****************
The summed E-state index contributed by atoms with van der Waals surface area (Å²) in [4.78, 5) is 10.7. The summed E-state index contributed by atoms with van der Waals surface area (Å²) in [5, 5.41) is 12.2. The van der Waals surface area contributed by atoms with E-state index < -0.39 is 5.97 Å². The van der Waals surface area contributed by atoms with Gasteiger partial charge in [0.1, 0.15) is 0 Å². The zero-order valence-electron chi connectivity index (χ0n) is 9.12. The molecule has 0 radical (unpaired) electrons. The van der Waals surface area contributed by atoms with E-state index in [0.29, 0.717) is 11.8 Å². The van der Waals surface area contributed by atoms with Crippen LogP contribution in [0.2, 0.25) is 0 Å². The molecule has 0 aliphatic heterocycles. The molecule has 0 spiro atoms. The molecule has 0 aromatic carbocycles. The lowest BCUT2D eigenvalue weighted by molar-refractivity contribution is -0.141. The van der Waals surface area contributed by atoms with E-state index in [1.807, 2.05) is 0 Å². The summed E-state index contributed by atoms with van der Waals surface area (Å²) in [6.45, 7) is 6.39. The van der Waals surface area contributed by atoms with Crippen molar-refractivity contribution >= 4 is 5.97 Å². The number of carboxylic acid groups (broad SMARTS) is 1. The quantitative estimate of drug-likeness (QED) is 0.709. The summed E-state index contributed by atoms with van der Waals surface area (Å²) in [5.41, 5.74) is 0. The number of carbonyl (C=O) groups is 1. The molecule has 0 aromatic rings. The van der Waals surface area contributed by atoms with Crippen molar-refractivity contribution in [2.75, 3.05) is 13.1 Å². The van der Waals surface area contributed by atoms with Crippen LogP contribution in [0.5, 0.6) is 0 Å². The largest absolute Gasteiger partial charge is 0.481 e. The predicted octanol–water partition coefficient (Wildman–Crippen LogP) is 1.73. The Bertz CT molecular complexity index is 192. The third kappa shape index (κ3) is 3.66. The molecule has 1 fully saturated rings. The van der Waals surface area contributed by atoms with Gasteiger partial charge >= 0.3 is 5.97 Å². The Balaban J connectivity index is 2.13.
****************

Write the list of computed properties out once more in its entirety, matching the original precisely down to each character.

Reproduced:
The summed E-state index contributed by atoms with van der Waals surface area (Å²) in [4.78, 5) is 10.7. The summed E-state index contributed by atoms with van der Waals surface area (Å²) in [5, 5.41) is 12.2. The van der Waals surface area contributed by atoms with E-state index < -0.39 is 5.97 Å². The van der Waals surface area contributed by atoms with Gasteiger partial charge in [0.1, 0.15) is 0 Å². The zero-order valence-electron chi connectivity index (χ0n) is 9.12. The molecule has 0 radical (unpaired) electrons. The van der Waals surface area contributed by atoms with E-state index in [0.29, 0.717) is 11.8 Å². The van der Waals surface area contributed by atoms with Crippen LogP contribution in [0.2, 0.25) is 0 Å². The molecule has 0 aliphatic heterocycles. The molecule has 0 spiro atoms. The molecule has 0 aromatic carbocycles. The lowest BCUT2D eigenvalue weighted by molar-refractivity contribution is -0.141. The van der Waals surface area contributed by atoms with E-state index in [1.807, 2.05) is 0 Å². The summed E-state index contributed by atoms with van der Waals surface area (Å²) in [6.45, 7) is 6.39. The van der Waals surface area contributed by atoms with Crippen molar-refractivity contribution >= 4 is 5.97 Å². The number of carboxylic acid groups (broad SMARTS) is 1. The quantitative estimate of drug-likeness (QED) is 0.709. The summed E-state index contributed by atoms with van der Waals surface area (Å²) in [5.41, 5.74) is 0. The number of carbonyl (C=O) groups is 1. The molecule has 0 aromatic rings. The van der Waals surface area contributed by atoms with Crippen molar-refractivity contribution in [2.75, 3.05) is 13.1 Å². The van der Waals surface area contributed by atoms with Crippen LogP contribution in [0.5, 0.6) is 0 Å². The largest absolute Gasteiger partial charge is 0.481 e. The predicted octanol–water partition coefficient (Wildman–Crippen LogP) is 1.73. The Bertz CT molecular complexity index is 192. The third kappa shape index (κ3) is 3.66. The molecule has 1 fully saturated rings. The van der Waals surface area contributed by atoms with Gasteiger partial charge >= 0.3 is 5.97 Å². The Balaban J connectivity index is 2.13.